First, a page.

Chicken, beef or vegetable stocks are commonly used for soups and risotto because they’re easy to find at the market and just as easy to make. But fish stock not only adds a deliciously unexpected flavor, it’s a more unusual choice for seafood risottos and chowders.
I make and use my own chicken stock all the time. I mean it’s so easy, why not. All you do is boil the chicken with some vegetables and seasonings and voila, you’ve not only got cooked chicken for a casserole or salad recipe, you’ve got several cups of chicken stock that you can freeze and save for a delicious soup or risotto.
The one thing I’ve never made before is fish stock. Usually when I make fish, I fry up a fillet or grill a nice salmon steak. There’s never a pot of water involved. So when I found a recipe for seafood risotto in Food & Wine magazine that called for fish stock, I had no idea what to do. But being the adventurous cook that I am, I figured now was as good a time as any to try and make it. Turns out, it’s just as easy to make as chicken stock. All you need are the fish bones, skins and heads, some water, and some seasonings. Where can you acquire those unusual cooking items? I got them at my local fish market for next to nothing. And let me tell you, the fish stock gave my shellfish risotto the perfect seafood flavor to make it something really special.
- 5 cups water
- 2 pounds fish heads and bones, rinsed
- 1 onion, chopped
- 2 celery stalks, chopped
- 1 bunch flat-leaf parsley stems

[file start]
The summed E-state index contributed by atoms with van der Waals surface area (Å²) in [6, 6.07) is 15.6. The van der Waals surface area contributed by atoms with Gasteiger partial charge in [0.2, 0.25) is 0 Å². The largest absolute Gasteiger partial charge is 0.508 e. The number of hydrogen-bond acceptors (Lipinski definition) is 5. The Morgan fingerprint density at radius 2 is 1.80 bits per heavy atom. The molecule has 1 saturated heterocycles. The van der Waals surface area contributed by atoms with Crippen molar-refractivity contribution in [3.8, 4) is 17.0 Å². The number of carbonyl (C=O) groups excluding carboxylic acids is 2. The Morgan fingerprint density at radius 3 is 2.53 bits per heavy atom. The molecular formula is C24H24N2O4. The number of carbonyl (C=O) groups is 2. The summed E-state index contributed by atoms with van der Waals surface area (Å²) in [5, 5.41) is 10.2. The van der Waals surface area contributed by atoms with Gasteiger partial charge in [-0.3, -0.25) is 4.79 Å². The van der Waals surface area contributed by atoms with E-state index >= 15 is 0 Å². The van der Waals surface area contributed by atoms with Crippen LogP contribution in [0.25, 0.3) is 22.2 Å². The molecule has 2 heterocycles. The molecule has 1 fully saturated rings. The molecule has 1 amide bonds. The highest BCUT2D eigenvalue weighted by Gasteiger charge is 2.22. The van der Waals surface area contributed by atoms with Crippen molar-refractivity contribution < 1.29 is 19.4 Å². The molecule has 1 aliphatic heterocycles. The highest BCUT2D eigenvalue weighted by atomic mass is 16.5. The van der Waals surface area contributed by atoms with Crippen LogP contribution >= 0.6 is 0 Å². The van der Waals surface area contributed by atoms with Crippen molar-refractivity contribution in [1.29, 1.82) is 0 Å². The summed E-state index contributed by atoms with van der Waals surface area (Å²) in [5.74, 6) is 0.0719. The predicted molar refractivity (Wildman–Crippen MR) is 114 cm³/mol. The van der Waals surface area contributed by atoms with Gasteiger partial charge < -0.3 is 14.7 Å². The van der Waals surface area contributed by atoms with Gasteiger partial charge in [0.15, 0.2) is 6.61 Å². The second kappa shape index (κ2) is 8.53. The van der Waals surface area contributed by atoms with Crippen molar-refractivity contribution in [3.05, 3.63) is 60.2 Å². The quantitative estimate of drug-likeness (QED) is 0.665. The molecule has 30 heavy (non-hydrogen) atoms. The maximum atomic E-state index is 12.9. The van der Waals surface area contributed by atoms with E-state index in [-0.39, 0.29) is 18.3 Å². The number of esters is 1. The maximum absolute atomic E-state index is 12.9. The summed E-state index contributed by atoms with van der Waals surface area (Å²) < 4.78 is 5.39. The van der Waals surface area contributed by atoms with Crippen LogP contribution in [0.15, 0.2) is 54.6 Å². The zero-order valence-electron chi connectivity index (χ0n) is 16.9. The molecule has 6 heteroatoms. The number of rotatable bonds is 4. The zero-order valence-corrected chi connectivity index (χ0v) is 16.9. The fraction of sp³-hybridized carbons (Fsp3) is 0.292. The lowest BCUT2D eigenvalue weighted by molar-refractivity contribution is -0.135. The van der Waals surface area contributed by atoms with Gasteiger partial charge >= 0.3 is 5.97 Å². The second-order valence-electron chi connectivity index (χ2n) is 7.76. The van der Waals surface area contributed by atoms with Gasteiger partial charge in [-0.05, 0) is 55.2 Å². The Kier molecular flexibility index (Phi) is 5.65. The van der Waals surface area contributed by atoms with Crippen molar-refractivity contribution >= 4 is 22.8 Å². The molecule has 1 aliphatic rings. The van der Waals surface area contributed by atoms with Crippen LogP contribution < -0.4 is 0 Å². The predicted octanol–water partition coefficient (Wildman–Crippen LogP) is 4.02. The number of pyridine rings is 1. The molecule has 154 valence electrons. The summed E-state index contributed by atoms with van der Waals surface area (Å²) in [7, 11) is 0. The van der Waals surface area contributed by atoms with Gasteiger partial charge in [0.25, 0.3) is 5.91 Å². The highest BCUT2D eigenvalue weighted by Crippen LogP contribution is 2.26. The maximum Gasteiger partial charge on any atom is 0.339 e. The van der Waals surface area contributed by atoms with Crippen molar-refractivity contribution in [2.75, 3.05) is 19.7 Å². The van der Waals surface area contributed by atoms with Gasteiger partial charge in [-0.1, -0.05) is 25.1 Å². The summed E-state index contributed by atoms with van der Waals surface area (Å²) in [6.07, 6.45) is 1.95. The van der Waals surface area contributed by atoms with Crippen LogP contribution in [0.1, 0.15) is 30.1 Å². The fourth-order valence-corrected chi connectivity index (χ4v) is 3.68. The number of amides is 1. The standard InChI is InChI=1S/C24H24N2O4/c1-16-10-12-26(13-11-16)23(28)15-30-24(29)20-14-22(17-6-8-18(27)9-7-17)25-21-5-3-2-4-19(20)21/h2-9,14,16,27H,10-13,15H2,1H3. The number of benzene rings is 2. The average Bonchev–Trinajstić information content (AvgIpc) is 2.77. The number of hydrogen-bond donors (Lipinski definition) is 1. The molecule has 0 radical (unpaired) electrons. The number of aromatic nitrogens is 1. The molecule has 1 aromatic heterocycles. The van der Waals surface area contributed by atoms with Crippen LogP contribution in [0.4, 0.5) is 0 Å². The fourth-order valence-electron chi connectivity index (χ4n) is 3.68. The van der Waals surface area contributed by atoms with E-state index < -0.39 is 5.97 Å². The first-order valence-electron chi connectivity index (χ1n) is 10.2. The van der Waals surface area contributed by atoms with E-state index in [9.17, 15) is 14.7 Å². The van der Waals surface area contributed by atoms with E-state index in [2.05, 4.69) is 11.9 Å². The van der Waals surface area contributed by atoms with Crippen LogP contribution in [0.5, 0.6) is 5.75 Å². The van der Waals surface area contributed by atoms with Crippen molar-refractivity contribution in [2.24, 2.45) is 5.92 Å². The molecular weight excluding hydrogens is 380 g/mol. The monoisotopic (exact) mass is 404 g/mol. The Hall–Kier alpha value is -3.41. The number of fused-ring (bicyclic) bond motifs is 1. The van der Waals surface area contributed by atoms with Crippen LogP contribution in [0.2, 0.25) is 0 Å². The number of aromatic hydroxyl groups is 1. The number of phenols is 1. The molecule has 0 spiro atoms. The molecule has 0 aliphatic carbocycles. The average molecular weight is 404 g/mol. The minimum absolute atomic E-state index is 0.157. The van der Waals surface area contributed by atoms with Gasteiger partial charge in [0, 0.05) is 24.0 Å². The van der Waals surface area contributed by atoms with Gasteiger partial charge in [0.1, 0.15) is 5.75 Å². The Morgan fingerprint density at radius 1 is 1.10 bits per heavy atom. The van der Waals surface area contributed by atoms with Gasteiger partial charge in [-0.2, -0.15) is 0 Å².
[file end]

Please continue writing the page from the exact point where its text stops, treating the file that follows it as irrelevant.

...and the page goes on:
- Salt and pepper to taste
- 2 tablespoons olive oil
- 1 cup onion, chopped
- 4 cups fish stock
- 1 cup dry white wine
- 1 dozen clams, scrubbed
- 1 dozen mussels, scrubbed
- 1/2 teaspoon saffron threads
- 2 cups Arborio rice
- 2 garlic cloves, mashed
- 1/4 cup flat-leaf parsley, chopped
For the stock
- Place all the ingredients in a large pot and cook over medium-high heat for 30 minutes. Strain the stock into a bowl and set aside. (The stock can be frozen for up to two months.)
For the risotto
- Heat the fish stock in a large pot. Add the clams and mussels, cover and cook over medium-high heat until all have opened, about 10 minutes. Using a slotted spoon, transfer the clams and mussels to a bowl and remove the meat from their shells. Strain the stock into a heat-proof measuring cup, wipe out the pot and return the stock to the pan. Add the saffron and let simmer for at least five minutes.
- Heat the olive oil in a large saute pan over medium-high heat. Add the onion and cook until tender, about three minutes. Add the rice and cook for one minute.
- Reduce the heat to medium and add the wine, stirring until absorbed. Add one cup of stock and continue stirring until absorbed. Continue adding the stock one cup at a time and stirring until all the liquid is absorbed and the rice is tender, about 20 minutes.
- Stir in the garlic, clams and mussels and cook for another minute. Spoon risotto onto plates, sprinkle with parsley and serve.